During my training in London I was fortunate enough to work on incredible pieces. Repairing and restoring precious carvings on furniture, panels, frames, mirrors as well as learning upholstering, oil gilding and finishing.
With site work installing, repairing and restoring within some of U.K. most significant private houses, public spaces and residences.
An incredible journey.
It’s easy to get lost in time carving. The minutes tick by, sometimes leaving a mountain of visible evidence in its wake. Sometime minutes turn to hours and leave hardly any.
If it’s all about purpose, mine is the process. Learning from each experience for the next one.
Establishing levels, drawing out the design with the tools. Seeing the 3 dimensional forms emerge.
Delicate fine work or tackling with a heavy mallet some of Australian hardwoods, there is the point where you begin and you have to be brave enough to begin, somewhere.
The simple practice of drawing. Just pencil + paper. Pairing it right back to basics, it’s all about the beauty of mark making while struggling to get the essence of the pose.
Next stage is to keep that energy into the 3D form.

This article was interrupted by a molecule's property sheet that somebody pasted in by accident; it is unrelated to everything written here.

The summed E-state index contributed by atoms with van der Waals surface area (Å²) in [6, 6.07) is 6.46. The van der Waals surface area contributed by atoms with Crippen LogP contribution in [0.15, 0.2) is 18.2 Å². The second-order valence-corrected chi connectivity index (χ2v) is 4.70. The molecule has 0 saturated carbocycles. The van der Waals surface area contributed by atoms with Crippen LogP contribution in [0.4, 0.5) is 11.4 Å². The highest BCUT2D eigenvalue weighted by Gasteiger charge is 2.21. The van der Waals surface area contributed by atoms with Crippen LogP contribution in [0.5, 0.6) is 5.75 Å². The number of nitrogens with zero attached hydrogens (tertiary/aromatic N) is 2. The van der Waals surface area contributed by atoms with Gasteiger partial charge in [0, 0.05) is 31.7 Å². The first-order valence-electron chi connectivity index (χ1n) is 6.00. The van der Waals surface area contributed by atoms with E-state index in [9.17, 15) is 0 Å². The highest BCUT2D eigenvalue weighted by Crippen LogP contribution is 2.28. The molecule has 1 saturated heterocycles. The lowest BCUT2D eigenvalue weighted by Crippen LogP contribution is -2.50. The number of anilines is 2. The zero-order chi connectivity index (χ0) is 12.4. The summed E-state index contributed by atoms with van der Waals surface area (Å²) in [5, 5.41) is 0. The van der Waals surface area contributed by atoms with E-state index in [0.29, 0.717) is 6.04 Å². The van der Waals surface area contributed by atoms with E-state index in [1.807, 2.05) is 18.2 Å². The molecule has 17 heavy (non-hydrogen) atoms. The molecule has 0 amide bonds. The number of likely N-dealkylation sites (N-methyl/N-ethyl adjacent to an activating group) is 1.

Love playing with perspective to accentuate the areas of interest or detail.
This is the excerpt for your very first post.
Exploring and playing with planes different angles and depths started to create a shadow ‘language.’ A process of balancing the design of each square with the balance as a whole piece. Results were fresh geometric shapes playing with the light.
The milk paint finish is a romantic process of activating the paint by simply adding water. Then sieved through a soft muslin cloth at a “pancake batter consistency.”
Porters paint * is a joy to visit/use anytime, a perfect compliment to makers.
The citron lemon was matt and left porous and cut back with a fine paper to reveal some raw timber and tool marks.
Jelutong was a great timber from trend timbers* to work with on this piece as the close grain allowed sharp cuts and turns without breaking out.